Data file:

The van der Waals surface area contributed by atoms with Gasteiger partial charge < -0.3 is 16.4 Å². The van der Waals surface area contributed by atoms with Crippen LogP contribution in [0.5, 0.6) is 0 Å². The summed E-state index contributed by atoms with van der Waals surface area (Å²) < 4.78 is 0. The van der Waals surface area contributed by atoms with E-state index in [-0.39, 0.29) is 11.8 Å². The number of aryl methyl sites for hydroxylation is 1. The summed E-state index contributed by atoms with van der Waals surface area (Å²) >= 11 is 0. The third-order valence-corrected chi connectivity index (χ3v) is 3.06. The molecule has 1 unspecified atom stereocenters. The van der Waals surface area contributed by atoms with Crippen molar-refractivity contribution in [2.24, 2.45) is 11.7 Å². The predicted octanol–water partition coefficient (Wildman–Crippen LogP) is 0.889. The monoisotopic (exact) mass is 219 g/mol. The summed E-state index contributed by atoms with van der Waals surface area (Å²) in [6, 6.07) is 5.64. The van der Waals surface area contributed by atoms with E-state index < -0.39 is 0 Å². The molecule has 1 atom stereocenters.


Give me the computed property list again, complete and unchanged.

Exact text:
The van der Waals surface area contributed by atoms with Gasteiger partial charge < -0.3 is 16.4 Å². The van der Waals surface area contributed by atoms with Crippen LogP contribution in [0.5, 0.6) is 0 Å². The summed E-state index contributed by atoms with van der Waals surface area (Å²) < 4.78 is 0. The van der Waals surface area contributed by atoms with E-state index in [-0.39, 0.29) is 11.8 Å². The number of aryl methyl sites for hydroxylation is 1. The summed E-state index contributed by atoms with van der Waals surface area (Å²) >= 11 is 0. The third-order valence-corrected chi connectivity index (χ3v) is 3.06. The molecule has 1 unspecified atom stereocenters. The van der Waals surface area contributed by atoms with Crippen molar-refractivity contribution in [2.24, 2.45) is 11.7 Å². The predicted octanol–water partition coefficient (Wildman–Crippen LogP) is 0.889. The monoisotopic (exact) mass is 219 g/mol. The summed E-state index contributed by atoms with van der Waals surface area (Å²) in [6, 6.07) is 5.64. The van der Waals surface area contributed by atoms with E-state index < -0.39 is 0 Å². The molecule has 1 atom stereocenters.